- Level 2 – Medium/Heavy Duty: The second certification program is the middle level that entails one year of employment as a heavy or medium-duty tow trucker. Other prerequisites include one year as a recovery operator as well as having a commercial driver’s license. You also need level one certification. Level two’s test has a written section on theoretical knowledge as well as an oral segment to examine how you would respond to realistic situations.
- Level 3 – Heavy Recovery Specialist: The final level is where you receive your heavy-duty certification. You will need a commercial driver’s license, including endorsements and a level two certification. Two years of professional experience is also necessary. The exam has a written segment to test your theoretical awareness and an oral portion like level two.
Lift and Tow suggests that you continue with your certification until you reach the third and final tier. It will help you become a well-rounded tow truck driver that’s capable of responding to a variety of jobs.
Types of Tow Trucks You Can Operate
There are three types of tow trucks that you can operate. While you often have one assigned to you, it’s important to know the limitations and operations of each if you start working your way up to more complicated tasks.
Also known as a hook and chain truck, conventional towing vehicles are what most people think of when they picture a tow truck. The truck wraps its chains around a vehicle’s axel and frame while the back arm of the truck lifts the car to where the back or front two tires lift off the ground. Slip the vehicle in neutral, and you have an easy towing rig.
Conventional towing machines are not as popular as some other types because the chains can scratch car paint. Therefore, they are a popular choice for when accidents occur. All-wheel drive vehicles can’t be towed with a conventional solution because the towing device can damage the driving system.
2. Wheel Lift
Similar to conventional tow trucks, the wheel lift — or full float truck — has a metal yoke that raises one of the car’s axels, lifting either the front or back tires off the ground. But hydraulics, instead of chains, suspend the truck or car to prevent damage.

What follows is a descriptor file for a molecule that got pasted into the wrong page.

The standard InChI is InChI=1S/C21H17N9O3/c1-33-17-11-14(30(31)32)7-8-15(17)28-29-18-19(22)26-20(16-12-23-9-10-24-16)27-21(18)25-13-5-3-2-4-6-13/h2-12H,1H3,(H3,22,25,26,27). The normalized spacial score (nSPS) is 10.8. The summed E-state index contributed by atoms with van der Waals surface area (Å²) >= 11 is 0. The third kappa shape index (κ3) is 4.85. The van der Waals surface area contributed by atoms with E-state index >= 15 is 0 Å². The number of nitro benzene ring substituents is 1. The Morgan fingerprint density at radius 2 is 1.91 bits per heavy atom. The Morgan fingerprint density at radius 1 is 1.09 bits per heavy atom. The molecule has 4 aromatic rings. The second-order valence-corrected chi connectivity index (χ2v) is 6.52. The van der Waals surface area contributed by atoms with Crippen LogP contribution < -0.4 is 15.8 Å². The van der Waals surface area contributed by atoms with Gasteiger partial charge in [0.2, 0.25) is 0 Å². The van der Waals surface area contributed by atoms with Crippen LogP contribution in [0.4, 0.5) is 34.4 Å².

Also referred to as rollback trucks, flatbeds are ideal for expensive vehicles or vehicles with an excessive amount of damage that prevents the wheels from rotating. They use a hydraulic system to lower and raise a car or truck bed onto the ramp.
Lift and Tow products are wheel lift solutions that get the job done no matter the situation.
Typical Attributes of a Tow Truck Driver
It all comes down to one final question — what does it take to become a tow truck driver?
In any situation you find yourself, patience and the willingness to support people in need is at the forefront of your duties. A person who relies on your assistance will often be frustrated, on a time-crunch, worried, angry or distraught. Their circumstance will often seem helpless until the tow truck driver arrives and saves the day. It’s crucial to listen and be empathetic to your customers because we have all been there, and it’s never a fun time.
When you get called to respond to an accident, there is potential for exposure to unpleasant sights. You may have to deal with people who are traumatized, stunned or emotional in other ways. Handling high-stress situations can be rewarding, primarily if you can provide critical aid to people in dangerous situations.